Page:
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Poste restante, also known as General delivery in the United States, is the service offered by the post office of most countries. Mail is addressed to the recipient's name, with the words "Poste restante" below that, and then the city the mail is to be delivered to, plus applicable postal codes, &c. Such mail upon receipt by the postal service is to be held in the city's central post office to be picked up by the recipient, who must prove that they are indeed the addressee. Poste restante is very useful for sending mail to travellers, though they must be aware that they are to receive mail.
Here's what the USPS' Domestic Mail Manual has to say about "General Delivery":

D900     Other Delivery Services

D930 General Delivery and Firm Holdout


D930 describes the intent of general delivery and how to obtain and use a firm holdout.

1.0     General Delivery

1.1     Purpose

General delivery is intended primarily as a temporary means of delivery:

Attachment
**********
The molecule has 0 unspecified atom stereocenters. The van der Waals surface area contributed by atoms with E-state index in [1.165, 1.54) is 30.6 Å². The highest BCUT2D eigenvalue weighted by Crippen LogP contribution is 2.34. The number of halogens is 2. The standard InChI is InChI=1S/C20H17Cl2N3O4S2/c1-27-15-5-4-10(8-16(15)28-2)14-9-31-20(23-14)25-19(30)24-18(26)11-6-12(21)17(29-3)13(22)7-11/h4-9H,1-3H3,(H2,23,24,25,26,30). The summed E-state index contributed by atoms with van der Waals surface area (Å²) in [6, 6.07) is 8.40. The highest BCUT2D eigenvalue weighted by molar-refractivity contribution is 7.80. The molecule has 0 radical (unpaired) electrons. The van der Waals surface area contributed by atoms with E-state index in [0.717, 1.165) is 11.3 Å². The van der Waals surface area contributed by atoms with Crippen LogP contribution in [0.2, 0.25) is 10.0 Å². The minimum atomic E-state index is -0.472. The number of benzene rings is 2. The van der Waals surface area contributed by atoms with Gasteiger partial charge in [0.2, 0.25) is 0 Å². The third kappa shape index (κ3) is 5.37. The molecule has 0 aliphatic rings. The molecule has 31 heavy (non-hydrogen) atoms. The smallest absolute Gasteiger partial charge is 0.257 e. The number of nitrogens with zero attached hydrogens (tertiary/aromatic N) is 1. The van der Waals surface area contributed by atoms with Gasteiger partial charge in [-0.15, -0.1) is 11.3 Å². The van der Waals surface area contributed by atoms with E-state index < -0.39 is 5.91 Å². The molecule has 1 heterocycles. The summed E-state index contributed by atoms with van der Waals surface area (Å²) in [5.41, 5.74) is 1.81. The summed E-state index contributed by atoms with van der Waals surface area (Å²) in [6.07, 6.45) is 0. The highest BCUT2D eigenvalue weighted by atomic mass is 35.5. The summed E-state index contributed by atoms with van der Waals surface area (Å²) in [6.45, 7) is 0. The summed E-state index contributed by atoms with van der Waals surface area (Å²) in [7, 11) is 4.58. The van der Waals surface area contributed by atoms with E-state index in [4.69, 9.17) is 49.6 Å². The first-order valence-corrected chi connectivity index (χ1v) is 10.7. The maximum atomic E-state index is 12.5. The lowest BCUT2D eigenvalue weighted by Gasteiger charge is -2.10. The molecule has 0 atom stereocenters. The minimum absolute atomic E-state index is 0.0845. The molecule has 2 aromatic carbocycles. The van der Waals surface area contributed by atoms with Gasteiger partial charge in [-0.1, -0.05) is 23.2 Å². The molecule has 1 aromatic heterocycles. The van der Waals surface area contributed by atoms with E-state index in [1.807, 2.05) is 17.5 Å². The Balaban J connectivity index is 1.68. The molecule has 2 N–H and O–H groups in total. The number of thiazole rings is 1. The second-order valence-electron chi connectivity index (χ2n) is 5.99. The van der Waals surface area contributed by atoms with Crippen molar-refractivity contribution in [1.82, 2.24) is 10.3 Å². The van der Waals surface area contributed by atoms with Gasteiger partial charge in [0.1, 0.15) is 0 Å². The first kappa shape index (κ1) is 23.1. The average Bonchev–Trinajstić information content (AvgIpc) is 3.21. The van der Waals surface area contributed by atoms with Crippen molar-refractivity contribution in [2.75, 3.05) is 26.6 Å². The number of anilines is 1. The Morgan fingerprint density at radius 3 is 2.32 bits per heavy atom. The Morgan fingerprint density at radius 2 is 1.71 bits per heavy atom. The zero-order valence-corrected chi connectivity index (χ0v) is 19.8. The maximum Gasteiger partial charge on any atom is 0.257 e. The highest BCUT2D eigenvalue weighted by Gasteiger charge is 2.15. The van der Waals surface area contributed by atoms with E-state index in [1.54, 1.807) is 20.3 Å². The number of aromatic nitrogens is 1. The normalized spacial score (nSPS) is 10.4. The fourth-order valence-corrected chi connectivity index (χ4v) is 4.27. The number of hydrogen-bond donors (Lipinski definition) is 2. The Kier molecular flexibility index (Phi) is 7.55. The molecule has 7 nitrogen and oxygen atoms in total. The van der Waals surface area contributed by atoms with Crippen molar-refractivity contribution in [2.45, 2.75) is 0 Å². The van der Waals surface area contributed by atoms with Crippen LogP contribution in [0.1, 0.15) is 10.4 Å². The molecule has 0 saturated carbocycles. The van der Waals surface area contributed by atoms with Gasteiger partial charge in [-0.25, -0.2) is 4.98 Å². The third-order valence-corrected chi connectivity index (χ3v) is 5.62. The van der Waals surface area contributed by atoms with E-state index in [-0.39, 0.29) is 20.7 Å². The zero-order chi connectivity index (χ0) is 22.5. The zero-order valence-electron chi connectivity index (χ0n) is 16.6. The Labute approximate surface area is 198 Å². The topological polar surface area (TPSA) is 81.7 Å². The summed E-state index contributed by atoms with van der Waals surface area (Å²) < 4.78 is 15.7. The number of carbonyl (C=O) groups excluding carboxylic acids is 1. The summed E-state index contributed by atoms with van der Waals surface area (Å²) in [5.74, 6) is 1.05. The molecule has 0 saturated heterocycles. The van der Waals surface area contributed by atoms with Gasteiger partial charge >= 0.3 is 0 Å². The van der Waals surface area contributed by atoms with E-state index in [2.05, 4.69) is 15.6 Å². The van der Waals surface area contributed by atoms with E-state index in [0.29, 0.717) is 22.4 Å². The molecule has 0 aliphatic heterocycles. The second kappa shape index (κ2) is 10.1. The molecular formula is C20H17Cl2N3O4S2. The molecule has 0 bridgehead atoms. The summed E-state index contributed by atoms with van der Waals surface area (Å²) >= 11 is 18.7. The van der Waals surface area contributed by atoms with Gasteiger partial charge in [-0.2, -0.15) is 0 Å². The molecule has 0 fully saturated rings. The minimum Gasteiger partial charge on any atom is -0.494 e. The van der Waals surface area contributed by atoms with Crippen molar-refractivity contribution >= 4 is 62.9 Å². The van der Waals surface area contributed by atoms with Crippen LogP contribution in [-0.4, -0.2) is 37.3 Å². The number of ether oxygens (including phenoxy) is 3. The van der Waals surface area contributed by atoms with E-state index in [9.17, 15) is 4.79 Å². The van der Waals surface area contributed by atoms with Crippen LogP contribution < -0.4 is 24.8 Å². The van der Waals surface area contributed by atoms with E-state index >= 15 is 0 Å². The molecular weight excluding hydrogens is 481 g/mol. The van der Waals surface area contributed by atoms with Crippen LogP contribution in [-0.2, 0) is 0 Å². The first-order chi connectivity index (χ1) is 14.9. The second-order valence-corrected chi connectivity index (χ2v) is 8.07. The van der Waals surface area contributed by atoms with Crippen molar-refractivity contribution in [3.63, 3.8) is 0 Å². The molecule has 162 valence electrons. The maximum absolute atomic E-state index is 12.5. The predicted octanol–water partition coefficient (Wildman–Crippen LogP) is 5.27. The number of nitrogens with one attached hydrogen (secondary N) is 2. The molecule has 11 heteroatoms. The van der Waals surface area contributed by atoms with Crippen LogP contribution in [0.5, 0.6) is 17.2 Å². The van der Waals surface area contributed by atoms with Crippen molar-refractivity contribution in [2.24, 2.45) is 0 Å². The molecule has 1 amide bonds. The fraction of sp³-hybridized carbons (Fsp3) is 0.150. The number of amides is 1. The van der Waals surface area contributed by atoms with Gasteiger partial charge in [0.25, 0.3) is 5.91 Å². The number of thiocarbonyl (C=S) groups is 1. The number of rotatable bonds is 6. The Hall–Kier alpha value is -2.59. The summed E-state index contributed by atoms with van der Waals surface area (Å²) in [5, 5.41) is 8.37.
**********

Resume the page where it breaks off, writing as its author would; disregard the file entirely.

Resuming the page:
a. For transients and customers not permanently located.

b. For customers who want post office box service when boxes are unavailable.

1.2     Service Restrictions
General delivery is available at only one facility under the administration of a multifacility post office. A postmaster may refuse or restrict general delivery:

a. To a customer who is unable to present suitable identification.

b. To a customer whose mail volume or service level (e.g., mail accumulation) cannot reasonably be accommodated.

1.3     Delivery to Addressee
A general delivery customer can be required to present suitable identification before mail is given to the customer.

1.4     Holding Mail
General delivery mail is held for no more than 30 days, unless a shorter period is requested by the sender. Subject to 1.2, general delivery mail may be held for longer periods if requested by the sender or addressee.

The Domestic Mail Manual can be found at http://pe.usps.gov/text/dmm/DMMTC.htm

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